Bronsky shifted the brief case and slipped the glasses into his pocket. His head turned slightly to the boy standing behind him. "I suggest we speak in private."
Alex tilted his head toward the mechanic’s son. "Mind waiting in the boat? This won't take long."
The boy shrugged and turned away.
The lawyer cleared his throat again and lifted his chin. "I’m pleased to inform you that you are the recipient of an inheritance, Mr. Donnelly. Quite a substantial inheritance, in fact, and my law firm would very much like to..."
"You've got the wrong guy." Alex turned his back on the man and stepped into the cabin.
The lawyer stepped forward. "You just turned twenty-one, isn't that right?"
Alex glanced back. “So?”
"So, this sum has been held in trust until your twenty-first birthday, which ...”
“My parents died when I was a baby.”
The lawyer nodded. “I know.” Digging a sheet out of the briefcase, he kept his eyes on Alex. “You were born in Seattle. Your birthday was three weeks ago." He glanced at the paper. “July thirtieth, wasn't it?”
Alex hesitated for another moment, then turned and pushed the door wide. "That much I know," he said. "Watch your head."
Bronsky ducked under the doorframe and entered the dim room. Alex watched him take it in: the rough wood table, one chair and the small bed in the back corner; the large worn chair by the barrel stove in the other corner; the wall lined with shelves holding his few items of clothing and a number of books. Alex was suddenly aware of the smell – wood smoke with a strong overlay of tobacco, sweat and animal musk.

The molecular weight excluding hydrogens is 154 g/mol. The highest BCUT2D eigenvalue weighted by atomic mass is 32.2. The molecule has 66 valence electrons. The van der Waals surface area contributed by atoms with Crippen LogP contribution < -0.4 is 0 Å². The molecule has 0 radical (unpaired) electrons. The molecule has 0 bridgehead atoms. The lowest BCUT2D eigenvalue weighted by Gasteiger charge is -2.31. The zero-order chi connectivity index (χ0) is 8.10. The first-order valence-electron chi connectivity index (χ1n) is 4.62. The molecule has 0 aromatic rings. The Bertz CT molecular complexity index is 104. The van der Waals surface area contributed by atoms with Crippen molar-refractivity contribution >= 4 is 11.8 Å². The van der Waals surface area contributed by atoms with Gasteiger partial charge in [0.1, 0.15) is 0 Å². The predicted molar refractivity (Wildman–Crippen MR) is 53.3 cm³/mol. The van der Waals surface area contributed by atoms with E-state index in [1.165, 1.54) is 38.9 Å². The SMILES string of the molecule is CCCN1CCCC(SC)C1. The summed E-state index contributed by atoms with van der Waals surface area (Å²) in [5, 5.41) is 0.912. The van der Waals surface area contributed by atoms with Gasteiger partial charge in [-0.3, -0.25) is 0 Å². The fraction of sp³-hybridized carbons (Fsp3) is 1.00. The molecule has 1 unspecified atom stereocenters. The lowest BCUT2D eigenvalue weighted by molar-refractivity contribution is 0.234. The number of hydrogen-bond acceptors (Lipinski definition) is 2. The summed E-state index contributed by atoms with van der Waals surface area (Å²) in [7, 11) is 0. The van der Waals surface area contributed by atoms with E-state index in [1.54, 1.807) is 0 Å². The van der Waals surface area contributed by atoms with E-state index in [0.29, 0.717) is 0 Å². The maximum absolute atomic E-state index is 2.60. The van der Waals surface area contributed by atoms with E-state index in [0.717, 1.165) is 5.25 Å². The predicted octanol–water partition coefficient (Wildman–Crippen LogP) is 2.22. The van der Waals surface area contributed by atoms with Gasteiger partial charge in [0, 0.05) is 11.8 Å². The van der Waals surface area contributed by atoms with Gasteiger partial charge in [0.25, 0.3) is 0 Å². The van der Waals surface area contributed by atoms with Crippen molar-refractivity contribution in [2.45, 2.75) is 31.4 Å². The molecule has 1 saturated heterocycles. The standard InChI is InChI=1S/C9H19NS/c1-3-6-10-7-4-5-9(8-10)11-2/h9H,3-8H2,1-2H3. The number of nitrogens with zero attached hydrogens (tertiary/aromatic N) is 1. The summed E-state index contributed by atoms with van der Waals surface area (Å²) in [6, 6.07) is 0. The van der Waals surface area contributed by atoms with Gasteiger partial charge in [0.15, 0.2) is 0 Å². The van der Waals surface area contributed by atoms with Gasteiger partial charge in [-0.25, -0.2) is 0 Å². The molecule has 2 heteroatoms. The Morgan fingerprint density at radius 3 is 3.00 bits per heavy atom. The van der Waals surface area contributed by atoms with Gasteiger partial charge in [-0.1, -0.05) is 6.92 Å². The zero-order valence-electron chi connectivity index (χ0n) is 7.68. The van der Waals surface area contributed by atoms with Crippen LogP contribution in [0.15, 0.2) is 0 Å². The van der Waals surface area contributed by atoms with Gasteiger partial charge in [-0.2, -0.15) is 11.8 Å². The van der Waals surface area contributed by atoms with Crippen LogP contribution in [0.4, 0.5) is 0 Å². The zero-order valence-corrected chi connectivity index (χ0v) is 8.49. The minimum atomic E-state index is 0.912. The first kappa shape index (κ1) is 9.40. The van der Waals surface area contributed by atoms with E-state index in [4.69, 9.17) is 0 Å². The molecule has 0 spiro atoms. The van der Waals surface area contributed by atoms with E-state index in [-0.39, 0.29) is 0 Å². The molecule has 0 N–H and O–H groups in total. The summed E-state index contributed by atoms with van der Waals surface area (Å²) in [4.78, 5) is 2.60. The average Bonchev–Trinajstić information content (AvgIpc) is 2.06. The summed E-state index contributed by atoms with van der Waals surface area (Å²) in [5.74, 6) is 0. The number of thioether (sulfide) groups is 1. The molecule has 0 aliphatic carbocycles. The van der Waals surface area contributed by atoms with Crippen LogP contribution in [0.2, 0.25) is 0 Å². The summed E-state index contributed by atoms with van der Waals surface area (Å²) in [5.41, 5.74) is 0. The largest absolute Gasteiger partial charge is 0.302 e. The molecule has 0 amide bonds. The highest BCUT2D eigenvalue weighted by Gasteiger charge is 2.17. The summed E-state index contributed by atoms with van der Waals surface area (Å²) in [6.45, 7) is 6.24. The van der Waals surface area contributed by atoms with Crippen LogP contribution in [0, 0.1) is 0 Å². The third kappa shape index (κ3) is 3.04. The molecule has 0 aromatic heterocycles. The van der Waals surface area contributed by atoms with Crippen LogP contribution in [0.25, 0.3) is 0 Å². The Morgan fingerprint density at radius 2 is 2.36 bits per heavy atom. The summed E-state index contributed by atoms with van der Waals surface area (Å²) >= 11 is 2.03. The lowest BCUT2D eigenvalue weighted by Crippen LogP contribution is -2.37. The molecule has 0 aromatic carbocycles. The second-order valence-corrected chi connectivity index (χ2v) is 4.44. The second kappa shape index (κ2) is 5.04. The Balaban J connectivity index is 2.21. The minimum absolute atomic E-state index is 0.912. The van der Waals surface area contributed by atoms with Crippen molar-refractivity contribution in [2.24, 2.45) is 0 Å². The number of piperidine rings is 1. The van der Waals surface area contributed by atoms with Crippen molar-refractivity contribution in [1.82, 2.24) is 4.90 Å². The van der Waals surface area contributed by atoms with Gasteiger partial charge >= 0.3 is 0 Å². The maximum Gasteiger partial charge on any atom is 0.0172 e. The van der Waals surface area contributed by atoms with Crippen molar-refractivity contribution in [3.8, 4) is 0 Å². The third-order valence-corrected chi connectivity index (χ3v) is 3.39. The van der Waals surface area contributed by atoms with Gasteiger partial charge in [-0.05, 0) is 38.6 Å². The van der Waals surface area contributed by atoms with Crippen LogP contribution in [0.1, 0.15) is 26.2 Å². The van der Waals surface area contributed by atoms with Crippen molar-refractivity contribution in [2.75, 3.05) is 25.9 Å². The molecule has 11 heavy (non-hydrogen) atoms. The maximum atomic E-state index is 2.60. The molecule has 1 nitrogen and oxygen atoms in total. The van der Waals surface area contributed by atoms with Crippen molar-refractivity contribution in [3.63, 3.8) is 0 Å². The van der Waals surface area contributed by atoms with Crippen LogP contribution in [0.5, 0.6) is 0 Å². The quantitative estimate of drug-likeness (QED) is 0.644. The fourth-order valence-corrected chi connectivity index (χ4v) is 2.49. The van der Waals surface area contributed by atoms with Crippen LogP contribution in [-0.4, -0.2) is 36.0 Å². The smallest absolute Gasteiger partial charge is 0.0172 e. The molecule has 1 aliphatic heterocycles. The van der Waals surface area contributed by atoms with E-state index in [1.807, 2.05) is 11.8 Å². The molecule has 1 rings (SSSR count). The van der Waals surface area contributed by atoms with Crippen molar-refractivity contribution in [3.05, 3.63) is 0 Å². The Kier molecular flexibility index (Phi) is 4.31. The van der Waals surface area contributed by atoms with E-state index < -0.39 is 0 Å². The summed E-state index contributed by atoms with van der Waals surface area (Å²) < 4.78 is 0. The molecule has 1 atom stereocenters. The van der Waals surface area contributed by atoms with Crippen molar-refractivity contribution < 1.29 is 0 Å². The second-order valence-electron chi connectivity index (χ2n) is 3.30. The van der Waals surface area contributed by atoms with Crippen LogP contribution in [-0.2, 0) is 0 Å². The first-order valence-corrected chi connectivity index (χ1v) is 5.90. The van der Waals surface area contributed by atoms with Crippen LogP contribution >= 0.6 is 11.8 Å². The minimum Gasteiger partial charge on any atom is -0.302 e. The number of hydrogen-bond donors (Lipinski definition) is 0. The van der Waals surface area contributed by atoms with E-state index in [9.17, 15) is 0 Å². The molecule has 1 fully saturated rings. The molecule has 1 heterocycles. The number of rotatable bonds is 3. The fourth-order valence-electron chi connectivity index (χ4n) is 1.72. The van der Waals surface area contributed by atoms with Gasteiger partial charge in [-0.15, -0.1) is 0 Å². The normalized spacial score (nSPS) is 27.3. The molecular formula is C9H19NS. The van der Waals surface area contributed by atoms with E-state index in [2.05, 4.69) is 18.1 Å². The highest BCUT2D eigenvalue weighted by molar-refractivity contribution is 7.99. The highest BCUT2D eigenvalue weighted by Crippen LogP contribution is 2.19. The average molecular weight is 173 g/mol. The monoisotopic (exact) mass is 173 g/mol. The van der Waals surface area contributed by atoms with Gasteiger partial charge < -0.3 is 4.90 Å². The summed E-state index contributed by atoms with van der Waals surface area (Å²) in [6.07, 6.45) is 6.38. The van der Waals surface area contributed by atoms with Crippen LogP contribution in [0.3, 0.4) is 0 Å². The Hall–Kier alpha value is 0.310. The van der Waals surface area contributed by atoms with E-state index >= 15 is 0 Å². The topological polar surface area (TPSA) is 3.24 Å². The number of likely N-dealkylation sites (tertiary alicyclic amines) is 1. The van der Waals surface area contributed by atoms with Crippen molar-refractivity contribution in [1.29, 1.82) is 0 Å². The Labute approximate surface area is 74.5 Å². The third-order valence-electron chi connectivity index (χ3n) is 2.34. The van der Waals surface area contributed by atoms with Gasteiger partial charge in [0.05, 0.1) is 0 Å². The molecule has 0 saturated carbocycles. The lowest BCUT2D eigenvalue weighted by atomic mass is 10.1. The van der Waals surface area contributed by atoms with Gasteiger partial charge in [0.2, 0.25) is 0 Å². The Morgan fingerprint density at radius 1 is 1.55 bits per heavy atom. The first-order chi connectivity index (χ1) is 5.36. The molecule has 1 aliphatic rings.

The lawyer placed the briefcase on the table, flipped it open and began removing papers. "I'll need to see a birth certificate, then we'll need your signature to certify that you've been notified. You'll have to come into our offices to sign the rest of the papers and be sure to bring a bank account number where the funds can be deposited." Alex felt his neck stiffen when Bronsky lifted his head and looked at him. "Uh... you do have a bank account?"
"Yeah, I have a bank account." He took a step toward the table. "This inheritance –where’d it come from?"
Bronsky blinked. “Your parents …”